Venture capitalists urge startups to withdraw funds from crisis-laden Silicon Valley Bank

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  • Many VC funds are advising companies in their portfolios to move their funds from the Silicon Valley bank to avoid the risk of being caught in its possible failure.
  • Peer VC, an early-stage VC firm based in San Francisco, urged its portfolio network in an email on Thursday to pull money from SVB.
  • London-based VC firm, Hoxton Ventures, is advising founders to take a two-month “burn,” or withdrawal of venture capital, to be used to finance overhead from SVB.

Venture capital firms on both sides of the Atlantic are urging their portfolio companies to pull money out of embattled lender Silicon Valley Bank, deepening fears of a run on the tech-focused bank.

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Shares of the Silicon Valley bank plunged 60% on Thursday after disclosing that it needed to shore up its capital, raising $2.25 billion in equity from investors including General Atlantic. The company’s stock was down 60% in premarket trading on Friday.

SVB is a leading bank in the technology startup space, having developed relationships with the VC community over its four decades of existence. Providing traditional banking services along with funding technology projects, it is considered the backbone of the venture capital industry in the US.

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including several VC funds Key Players Firms such as Founders Fund, Union Square Ventures and Coatue Management have advised companies in their portfolios to move their funds from SVB to avoid the risk of being caught in a possible bank failure. According to founders with accounts at the bank who spoke to CNBC on condition of anonymity, money deposited in SVB could be fatal for a money-burning startup.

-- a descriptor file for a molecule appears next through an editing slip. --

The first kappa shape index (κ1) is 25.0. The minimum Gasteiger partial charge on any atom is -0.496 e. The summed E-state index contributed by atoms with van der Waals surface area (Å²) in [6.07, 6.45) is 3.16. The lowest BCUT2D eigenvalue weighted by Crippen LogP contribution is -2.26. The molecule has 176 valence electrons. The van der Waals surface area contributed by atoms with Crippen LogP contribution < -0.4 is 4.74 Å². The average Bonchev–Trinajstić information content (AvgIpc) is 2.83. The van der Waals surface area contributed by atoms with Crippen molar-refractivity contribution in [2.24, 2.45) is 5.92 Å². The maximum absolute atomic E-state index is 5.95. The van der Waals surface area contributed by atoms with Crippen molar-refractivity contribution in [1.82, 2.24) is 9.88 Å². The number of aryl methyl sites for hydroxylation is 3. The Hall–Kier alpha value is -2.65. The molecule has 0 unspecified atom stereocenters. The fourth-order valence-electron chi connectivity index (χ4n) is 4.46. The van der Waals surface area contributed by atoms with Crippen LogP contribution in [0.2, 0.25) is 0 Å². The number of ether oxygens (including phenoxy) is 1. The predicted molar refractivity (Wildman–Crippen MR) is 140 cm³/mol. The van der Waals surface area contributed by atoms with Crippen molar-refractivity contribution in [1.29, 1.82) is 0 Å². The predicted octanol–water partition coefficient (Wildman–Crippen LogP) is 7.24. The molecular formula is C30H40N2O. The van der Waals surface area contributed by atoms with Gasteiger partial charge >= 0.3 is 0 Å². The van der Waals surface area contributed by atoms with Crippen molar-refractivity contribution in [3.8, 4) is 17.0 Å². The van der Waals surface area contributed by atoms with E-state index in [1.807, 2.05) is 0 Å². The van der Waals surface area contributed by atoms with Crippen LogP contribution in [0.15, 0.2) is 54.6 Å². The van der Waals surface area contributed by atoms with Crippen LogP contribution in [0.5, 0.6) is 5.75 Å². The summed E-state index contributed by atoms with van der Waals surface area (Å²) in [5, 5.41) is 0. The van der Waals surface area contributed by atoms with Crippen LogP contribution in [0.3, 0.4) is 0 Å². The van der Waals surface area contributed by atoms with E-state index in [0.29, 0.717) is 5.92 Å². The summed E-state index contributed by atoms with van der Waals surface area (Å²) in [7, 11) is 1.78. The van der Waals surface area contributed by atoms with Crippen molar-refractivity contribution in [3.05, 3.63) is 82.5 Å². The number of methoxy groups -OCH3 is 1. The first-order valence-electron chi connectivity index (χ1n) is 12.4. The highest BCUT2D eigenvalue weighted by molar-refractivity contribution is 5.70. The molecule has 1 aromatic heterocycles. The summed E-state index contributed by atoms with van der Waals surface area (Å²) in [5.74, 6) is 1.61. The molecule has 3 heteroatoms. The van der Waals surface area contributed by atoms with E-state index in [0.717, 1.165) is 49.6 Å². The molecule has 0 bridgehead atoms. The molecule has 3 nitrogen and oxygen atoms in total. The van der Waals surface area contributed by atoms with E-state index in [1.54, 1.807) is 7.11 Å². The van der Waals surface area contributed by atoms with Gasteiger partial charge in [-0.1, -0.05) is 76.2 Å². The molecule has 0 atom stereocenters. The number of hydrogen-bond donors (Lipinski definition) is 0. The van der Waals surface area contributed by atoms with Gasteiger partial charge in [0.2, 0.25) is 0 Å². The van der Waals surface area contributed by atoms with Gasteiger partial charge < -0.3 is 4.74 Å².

San Francisco-based early-stage VC firm Peer VC on Thursday urged SVB to pull funds from its portfolio network. Peer’s portfolio includes open-source database EdgeDB and payroll management platform Gusto.

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“In light of the situation with Silicon Valley Bank, we are sure you are all looking into this, we would like to reach out to you and recommend that you move any cash deposits you may have on another banking platform with SVB can move,” said Anna Nitschke, Piers’ chief financial officer, in an email to the founders obtained by CNBC.

“In this market, a large money center bank (think Citibank, JPMorgan Chase, Bank of America) is best suited, but in the interest of time, you may be able to open interim accounts faster with a smaller banking platform like PacWest. , Mercury, or First Republic Bank.”

Pears was not immediately available to comment when contacted by CNBC.

SVB did not immediately respond when asked by CNBC whether it has enough assets to process startups’ exits.

Wind-down of the crypto-centric silvergate The pressure on the bank and the Silicon Valley bank this week reminded some of the founders of the 2008 financial crisis, in which the bank collapsed during the mortgage bust.

SVB is battling a difficult technology funding environment as the IPO market remains cold and VCs remain cautious against a backdrop of weak macroeconomic conditions and rising interest rates.

In the tech heyday of 2020 and 2021, very low interest rates meant that it was much easier for startups to raise capital.

As rates have risen, company valuations have seen some resets, and venture-backed firms are feeling the pinch as the VC funding market is experiencing a downturn. Despite funding rounds being slow, startups continue to burn through the cash raised from earlier rounds to cover their overheads.

This is bad news for SVB, as it means companies have had to pull deposits out of the bank at a time when it is losing money on excess cash invested in US debt securities, which are now at risk of a Fed rate hike. The price has since fallen.

London-based VC firm, Hoxton Ventures, is advising founders to take a two-month “burn,” or withdrawal of venture capital, to be used to finance overhead from SVB.

In a note to founders on Thursday, Hussain Kanji, founding partner at Hoxton, said: “We’ve seen some funds go through with the view that they believe in SVB. We’re looking at other funds looking to acquire companies from SVB. We are encouraging you to withdraw your funds. It’s still pending. Let’s see how it all pans out.

“If the self-fulfilling prophecy holds, then the risks to you are asymmetric.”

Speaking separately to CNBC, Kanji said: “The big risk for startups is that their accounts will be frozen while the mess is resolved.”

Kanji believes that SVB may either be bailed out by the US Federal Reserve or acquired by another firm.

Sources told CNBC’s David Faber on Friday that the company has hired advisers to explore a possible sale after efforts by the bank to raise capital failed.

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